We are definitely finish with CADing our robot and just want to release a teaser. It’s not like we are still designing our climber mechanism or anything. This is just the drive train of our robot, a complete CAD model of our robot with all of our game winning mechanisms will be posted soon.

What size wheels/what wheels are you using?

We’re using 8 inch wheels. The gearbox we ordered’s ratio was a little extreme so we wanted to offset it with larger wheels.

You can also offset it with different ratios.

The idea behind getting the 8 inch wheels was to increase our robot’s speed while still having a large gear ratio(and thus torque) for pushing matches.

Yeah, but we already had the gear ratios purchased and because of our budget thought it would be a better idea to instead purchase larger wheels. We decided to get two inch wheels so we can still have plenty of friction despite not being able to have as many wheels in the entire frame.

Larger gear ratio does not mean more pushing power. It means more pushing power for a given size wheel assuming your whole system is not traction limited (wheels slipping). Compared to a typical 4 inch wheel drivetrain, you guys are using twice the reduction and twice the wheel circumference meaning theoretical pushing torque and speed are the same. The reason you do not see alot of teams using large wheels is because of the additional tradeoffs made in the process of using them. A larger wheel will be heavier, more expensive, and take up more space and in a game like steamworks where space is at a premium, teams will generally choose to deal with the minor issues smaller wheels pose like wheel wear over the above listed issues.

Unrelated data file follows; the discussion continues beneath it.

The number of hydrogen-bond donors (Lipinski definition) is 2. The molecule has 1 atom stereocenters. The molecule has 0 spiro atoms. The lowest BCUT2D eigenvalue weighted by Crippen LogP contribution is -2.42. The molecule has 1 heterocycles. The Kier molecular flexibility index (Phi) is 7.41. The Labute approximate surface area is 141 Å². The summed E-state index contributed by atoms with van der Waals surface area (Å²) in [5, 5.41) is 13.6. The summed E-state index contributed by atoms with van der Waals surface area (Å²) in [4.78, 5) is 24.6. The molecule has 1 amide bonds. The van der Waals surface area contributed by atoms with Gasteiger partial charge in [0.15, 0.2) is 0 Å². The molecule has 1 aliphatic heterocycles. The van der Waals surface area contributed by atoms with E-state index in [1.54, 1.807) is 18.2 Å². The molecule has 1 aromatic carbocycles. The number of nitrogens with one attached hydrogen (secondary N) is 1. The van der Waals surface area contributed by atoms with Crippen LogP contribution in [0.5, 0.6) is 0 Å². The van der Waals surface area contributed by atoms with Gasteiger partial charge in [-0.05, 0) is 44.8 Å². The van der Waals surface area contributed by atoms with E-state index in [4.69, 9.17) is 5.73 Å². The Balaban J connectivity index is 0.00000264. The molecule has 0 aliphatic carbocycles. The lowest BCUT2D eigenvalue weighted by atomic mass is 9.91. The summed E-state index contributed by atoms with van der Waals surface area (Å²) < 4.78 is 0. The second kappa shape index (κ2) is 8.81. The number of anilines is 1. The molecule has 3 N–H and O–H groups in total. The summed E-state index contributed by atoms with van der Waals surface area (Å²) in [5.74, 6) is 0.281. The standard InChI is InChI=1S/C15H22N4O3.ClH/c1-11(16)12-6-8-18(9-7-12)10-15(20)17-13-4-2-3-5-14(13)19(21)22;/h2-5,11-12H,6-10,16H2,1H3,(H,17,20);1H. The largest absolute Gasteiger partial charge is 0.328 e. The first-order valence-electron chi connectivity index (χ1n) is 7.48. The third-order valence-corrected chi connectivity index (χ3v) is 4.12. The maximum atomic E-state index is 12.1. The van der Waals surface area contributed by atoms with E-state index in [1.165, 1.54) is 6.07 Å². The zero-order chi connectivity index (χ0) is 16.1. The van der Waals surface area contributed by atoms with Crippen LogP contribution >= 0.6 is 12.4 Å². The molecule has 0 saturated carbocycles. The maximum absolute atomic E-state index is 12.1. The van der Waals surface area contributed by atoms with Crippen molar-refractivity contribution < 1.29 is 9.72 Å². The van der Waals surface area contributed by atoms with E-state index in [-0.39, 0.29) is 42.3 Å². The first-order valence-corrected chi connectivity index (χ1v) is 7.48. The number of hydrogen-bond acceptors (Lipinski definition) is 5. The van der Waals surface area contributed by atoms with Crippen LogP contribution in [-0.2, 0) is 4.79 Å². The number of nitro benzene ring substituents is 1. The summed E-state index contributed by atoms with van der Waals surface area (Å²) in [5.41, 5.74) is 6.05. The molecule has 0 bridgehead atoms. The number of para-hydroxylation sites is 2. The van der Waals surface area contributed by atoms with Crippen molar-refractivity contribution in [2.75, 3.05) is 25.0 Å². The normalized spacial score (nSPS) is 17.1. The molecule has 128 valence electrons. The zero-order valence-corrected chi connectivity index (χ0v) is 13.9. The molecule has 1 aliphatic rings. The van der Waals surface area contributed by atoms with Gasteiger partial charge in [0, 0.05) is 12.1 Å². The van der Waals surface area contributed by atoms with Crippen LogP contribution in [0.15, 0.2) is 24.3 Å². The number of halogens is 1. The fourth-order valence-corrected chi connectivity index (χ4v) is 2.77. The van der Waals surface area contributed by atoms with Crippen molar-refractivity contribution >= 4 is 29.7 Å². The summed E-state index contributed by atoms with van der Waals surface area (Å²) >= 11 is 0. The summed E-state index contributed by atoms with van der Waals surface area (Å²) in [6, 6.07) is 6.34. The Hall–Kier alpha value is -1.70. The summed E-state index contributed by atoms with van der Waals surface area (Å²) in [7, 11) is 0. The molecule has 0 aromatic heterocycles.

You may want to find the JVN calculator and plug in your motor, gearing and robot weight and see what you get. It will help you get a better understanding of how these parameters interact. Try different gear ratios and wheel sizes too.

In our current configuration we are 16.6 fps in high gear and 4.5 fps in low gear.

The gear ratio + wheel diameter act as a combined effect to convert torque at the motor to linear force at the wheel contact patch.

Twice the ratio and twice the wheel diam will get the same force in a classic sense.

In reality, the smaller wheel (within reason) will get more force as less reduction was needed (likely) and you’re throwing less away from inefficiency of gears/chain/belts.

In terms of dynamics you’ll also be a tad faster as there is less inertia to spin up (this really compounds with more gear reduction).

The thing people are trying to point out is that, ignoring efficiency, small wheels geared for these same speeds (not the same ratio, the same output speed) would push with just as much force / torque / “power”. In reality, since it requires less of a gear reduction to get a smaller wheel to these speeds, they will be more efficient and actually produce slightly more force / torque / “power”.

Essentially, increasing the size of your wheel “undoes” your gear reduction - for a fixed gear ratio, the bigger the wheel, the faster you go and the less force you push with. Remember force equals torque divided by distance (wheel radius).

Another way of saying it is that the power output of a given set of motors is limited.

Thank you, at the time of purchase we understood it would make a difference to our reduction, but assumed it wouldn’t be as large as it is. Now that we have a tool that makes the calculations much easier we have a much more accurate understanding. We are already working on a solution, but it wouldn’t have happened in time without your guy’s help.